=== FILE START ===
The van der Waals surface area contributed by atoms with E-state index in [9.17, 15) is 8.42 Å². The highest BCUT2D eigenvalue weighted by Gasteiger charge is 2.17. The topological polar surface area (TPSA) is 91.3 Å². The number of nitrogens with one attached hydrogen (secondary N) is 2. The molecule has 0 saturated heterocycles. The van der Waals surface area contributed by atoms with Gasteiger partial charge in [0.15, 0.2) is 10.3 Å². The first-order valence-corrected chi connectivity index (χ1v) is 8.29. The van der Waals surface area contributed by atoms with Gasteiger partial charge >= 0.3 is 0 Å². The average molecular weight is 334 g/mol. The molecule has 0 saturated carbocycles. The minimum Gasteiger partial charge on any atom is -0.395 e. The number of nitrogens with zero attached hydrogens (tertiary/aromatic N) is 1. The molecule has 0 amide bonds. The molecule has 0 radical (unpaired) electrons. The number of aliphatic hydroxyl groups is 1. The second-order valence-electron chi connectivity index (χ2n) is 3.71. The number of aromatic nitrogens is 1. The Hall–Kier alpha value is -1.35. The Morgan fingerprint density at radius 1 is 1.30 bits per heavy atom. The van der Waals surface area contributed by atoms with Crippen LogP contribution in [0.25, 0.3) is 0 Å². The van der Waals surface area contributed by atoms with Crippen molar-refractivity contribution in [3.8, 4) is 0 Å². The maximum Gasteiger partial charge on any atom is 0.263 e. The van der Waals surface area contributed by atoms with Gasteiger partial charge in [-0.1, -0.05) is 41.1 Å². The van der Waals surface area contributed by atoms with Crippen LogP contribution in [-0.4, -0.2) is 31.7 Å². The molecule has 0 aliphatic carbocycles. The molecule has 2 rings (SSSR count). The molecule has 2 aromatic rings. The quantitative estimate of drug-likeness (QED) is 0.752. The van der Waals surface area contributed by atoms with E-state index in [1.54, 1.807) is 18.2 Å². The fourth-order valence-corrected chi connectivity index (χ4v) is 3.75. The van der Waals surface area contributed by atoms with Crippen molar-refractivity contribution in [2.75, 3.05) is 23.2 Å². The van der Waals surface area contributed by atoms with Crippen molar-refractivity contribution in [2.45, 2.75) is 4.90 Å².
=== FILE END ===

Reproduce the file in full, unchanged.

The van der Waals surface area contributed by atoms with E-state index in [9.17, 15) is 8.42 Å². The highest BCUT2D eigenvalue weighted by Gasteiger charge is 2.17. The topological polar surface area (TPSA) is 91.3 Å². The number of nitrogens with one attached hydrogen (secondary N) is 2. The molecule has 0 saturated heterocycles. The van der Waals surface area contributed by atoms with Gasteiger partial charge in [0.15, 0.2) is 10.3 Å². The first-order valence-corrected chi connectivity index (χ1v) is 8.29. The van der Waals surface area contributed by atoms with Gasteiger partial charge >= 0.3 is 0 Å². The average molecular weight is 334 g/mol. The molecule has 0 saturated carbocycles. The minimum Gasteiger partial charge on any atom is -0.395 e. The number of nitrogens with zero attached hydrogens (tertiary/aromatic N) is 1. The molecule has 0 amide bonds. The molecule has 0 radical (unpaired) electrons. The number of aliphatic hydroxyl groups is 1. The second-order valence-electron chi connectivity index (χ2n) is 3.71. The number of aromatic nitrogens is 1. The Hall–Kier alpha value is -1.35. The Morgan fingerprint density at radius 1 is 1.30 bits per heavy atom. The van der Waals surface area contributed by atoms with Crippen LogP contribution in [0.25, 0.3) is 0 Å². The van der Waals surface area contributed by atoms with Crippen molar-refractivity contribution in [3.8, 4) is 0 Å². The maximum Gasteiger partial charge on any atom is 0.263 e. The van der Waals surface area contributed by atoms with Gasteiger partial charge in [-0.1, -0.05) is 41.1 Å². The van der Waals surface area contributed by atoms with Crippen LogP contribution in [-0.4, -0.2) is 31.7 Å². The molecule has 0 aliphatic carbocycles. The molecule has 2 rings (SSSR count). The molecule has 2 aromatic rings. The quantitative estimate of drug-likeness (QED) is 0.752. The van der Waals surface area contributed by atoms with E-state index in [1.54, 1.807) is 18.2 Å². The fourth-order valence-corrected chi connectivity index (χ4v) is 3.75. The van der Waals surface area contributed by atoms with Crippen molar-refractivity contribution in [2.75, 3.05) is 23.2 Å². The van der Waals surface area contributed by atoms with Crippen molar-refractivity contribution in [2.45, 2.75) is 4.90 Å².